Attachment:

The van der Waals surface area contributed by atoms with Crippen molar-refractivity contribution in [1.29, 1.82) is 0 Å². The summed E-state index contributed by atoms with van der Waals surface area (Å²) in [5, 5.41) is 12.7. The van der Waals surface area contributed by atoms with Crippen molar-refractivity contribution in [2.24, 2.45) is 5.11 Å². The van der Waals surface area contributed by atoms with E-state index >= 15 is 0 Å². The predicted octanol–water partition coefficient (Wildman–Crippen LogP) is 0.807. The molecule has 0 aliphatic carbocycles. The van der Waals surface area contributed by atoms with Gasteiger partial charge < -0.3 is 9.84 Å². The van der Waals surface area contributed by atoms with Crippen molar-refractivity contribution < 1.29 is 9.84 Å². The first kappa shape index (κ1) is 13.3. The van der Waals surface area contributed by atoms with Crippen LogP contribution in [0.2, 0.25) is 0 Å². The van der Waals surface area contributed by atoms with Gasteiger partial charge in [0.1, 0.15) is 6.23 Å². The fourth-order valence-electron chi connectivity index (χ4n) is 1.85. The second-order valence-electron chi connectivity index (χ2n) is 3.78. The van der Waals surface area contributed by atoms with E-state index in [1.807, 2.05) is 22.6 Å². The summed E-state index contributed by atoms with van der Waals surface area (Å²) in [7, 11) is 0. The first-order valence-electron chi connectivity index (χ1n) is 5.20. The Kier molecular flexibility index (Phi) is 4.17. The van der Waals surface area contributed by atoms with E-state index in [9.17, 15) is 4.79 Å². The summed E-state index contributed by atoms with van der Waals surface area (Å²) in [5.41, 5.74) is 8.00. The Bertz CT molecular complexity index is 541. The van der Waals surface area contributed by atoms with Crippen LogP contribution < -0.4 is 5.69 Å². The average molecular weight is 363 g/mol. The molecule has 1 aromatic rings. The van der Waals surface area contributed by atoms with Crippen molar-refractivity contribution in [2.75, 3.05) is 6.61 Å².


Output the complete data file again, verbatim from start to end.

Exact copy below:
The van der Waals surface area contributed by atoms with Crippen molar-refractivity contribution in [1.29, 1.82) is 0 Å². The summed E-state index contributed by atoms with van der Waals surface area (Å²) in [5, 5.41) is 12.7. The van der Waals surface area contributed by atoms with Crippen molar-refractivity contribution in [2.24, 2.45) is 5.11 Å². The van der Waals surface area contributed by atoms with E-state index >= 15 is 0 Å². The predicted octanol–water partition coefficient (Wildman–Crippen LogP) is 0.807. The molecule has 0 aliphatic carbocycles. The van der Waals surface area contributed by atoms with Gasteiger partial charge < -0.3 is 9.84 Å². The van der Waals surface area contributed by atoms with Crippen molar-refractivity contribution < 1.29 is 9.84 Å². The first kappa shape index (κ1) is 13.3. The van der Waals surface area contributed by atoms with Crippen LogP contribution in [0.2, 0.25) is 0 Å². The van der Waals surface area contributed by atoms with Gasteiger partial charge in [0.1, 0.15) is 6.23 Å². The fourth-order valence-electron chi connectivity index (χ4n) is 1.85. The second-order valence-electron chi connectivity index (χ2n) is 3.78. The van der Waals surface area contributed by atoms with E-state index in [1.807, 2.05) is 22.6 Å². The summed E-state index contributed by atoms with van der Waals surface area (Å²) in [7, 11) is 0. The first-order valence-electron chi connectivity index (χ1n) is 5.20. The Kier molecular flexibility index (Phi) is 4.17. The van der Waals surface area contributed by atoms with E-state index in [9.17, 15) is 4.79 Å². The summed E-state index contributed by atoms with van der Waals surface area (Å²) in [5.41, 5.74) is 8.00. The Bertz CT molecular complexity index is 541. The van der Waals surface area contributed by atoms with Crippen LogP contribution < -0.4 is 5.69 Å². The average molecular weight is 363 g/mol. The molecule has 1 aromatic rings. The van der Waals surface area contributed by atoms with Crippen molar-refractivity contribution in [2.75, 3.05) is 6.61 Å².